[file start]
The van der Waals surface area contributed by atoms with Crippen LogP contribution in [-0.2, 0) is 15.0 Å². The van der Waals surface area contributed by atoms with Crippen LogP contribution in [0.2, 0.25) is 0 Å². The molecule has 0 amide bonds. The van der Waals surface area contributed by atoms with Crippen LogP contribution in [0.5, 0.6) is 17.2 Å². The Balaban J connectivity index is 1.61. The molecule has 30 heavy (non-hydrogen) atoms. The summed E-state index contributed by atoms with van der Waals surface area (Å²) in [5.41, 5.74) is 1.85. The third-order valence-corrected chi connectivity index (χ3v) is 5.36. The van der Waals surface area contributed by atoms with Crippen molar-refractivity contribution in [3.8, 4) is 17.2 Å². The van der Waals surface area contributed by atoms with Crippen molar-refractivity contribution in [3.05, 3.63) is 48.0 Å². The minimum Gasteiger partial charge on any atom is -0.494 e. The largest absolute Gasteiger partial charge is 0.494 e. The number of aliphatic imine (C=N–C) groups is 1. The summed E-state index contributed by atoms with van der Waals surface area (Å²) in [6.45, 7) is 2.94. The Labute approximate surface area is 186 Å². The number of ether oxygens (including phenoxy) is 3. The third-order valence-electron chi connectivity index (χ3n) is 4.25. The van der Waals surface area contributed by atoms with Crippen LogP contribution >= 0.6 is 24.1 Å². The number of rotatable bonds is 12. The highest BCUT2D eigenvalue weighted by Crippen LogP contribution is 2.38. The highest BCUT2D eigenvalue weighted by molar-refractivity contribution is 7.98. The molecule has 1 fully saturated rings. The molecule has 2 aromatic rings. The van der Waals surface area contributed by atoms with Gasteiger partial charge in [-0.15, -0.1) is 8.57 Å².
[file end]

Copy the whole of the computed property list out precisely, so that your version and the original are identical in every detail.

The van der Waals surface area contributed by atoms with Crippen LogP contribution in [-0.2, 0) is 15.0 Å². The van der Waals surface area contributed by atoms with Crippen LogP contribution in [0.2, 0.25) is 0 Å². The molecule has 0 amide bonds. The van der Waals surface area contributed by atoms with Crippen LogP contribution in [0.5, 0.6) is 17.2 Å². The Balaban J connectivity index is 1.61. The molecule has 30 heavy (non-hydrogen) atoms. The summed E-state index contributed by atoms with van der Waals surface area (Å²) in [5.41, 5.74) is 1.85. The third-order valence-corrected chi connectivity index (χ3v) is 5.36. The van der Waals surface area contributed by atoms with Crippen molar-refractivity contribution in [3.8, 4) is 17.2 Å². The van der Waals surface area contributed by atoms with Crippen molar-refractivity contribution in [3.05, 3.63) is 48.0 Å². The minimum Gasteiger partial charge on any atom is -0.494 e. The largest absolute Gasteiger partial charge is 0.494 e. The number of aliphatic imine (C=N–C) groups is 1. The summed E-state index contributed by atoms with van der Waals surface area (Å²) in [6.45, 7) is 2.94. The Labute approximate surface area is 186 Å². The number of ether oxygens (including phenoxy) is 3. The third-order valence-electron chi connectivity index (χ3n) is 4.25. The van der Waals surface area contributed by atoms with Crippen LogP contribution >= 0.6 is 24.1 Å². The number of rotatable bonds is 12. The highest BCUT2D eigenvalue weighted by Crippen LogP contribution is 2.38. The highest BCUT2D eigenvalue weighted by molar-refractivity contribution is 7.98. The molecule has 1 fully saturated rings. The molecule has 2 aromatic rings. The van der Waals surface area contributed by atoms with Gasteiger partial charge in [-0.15, -0.1) is 8.57 Å².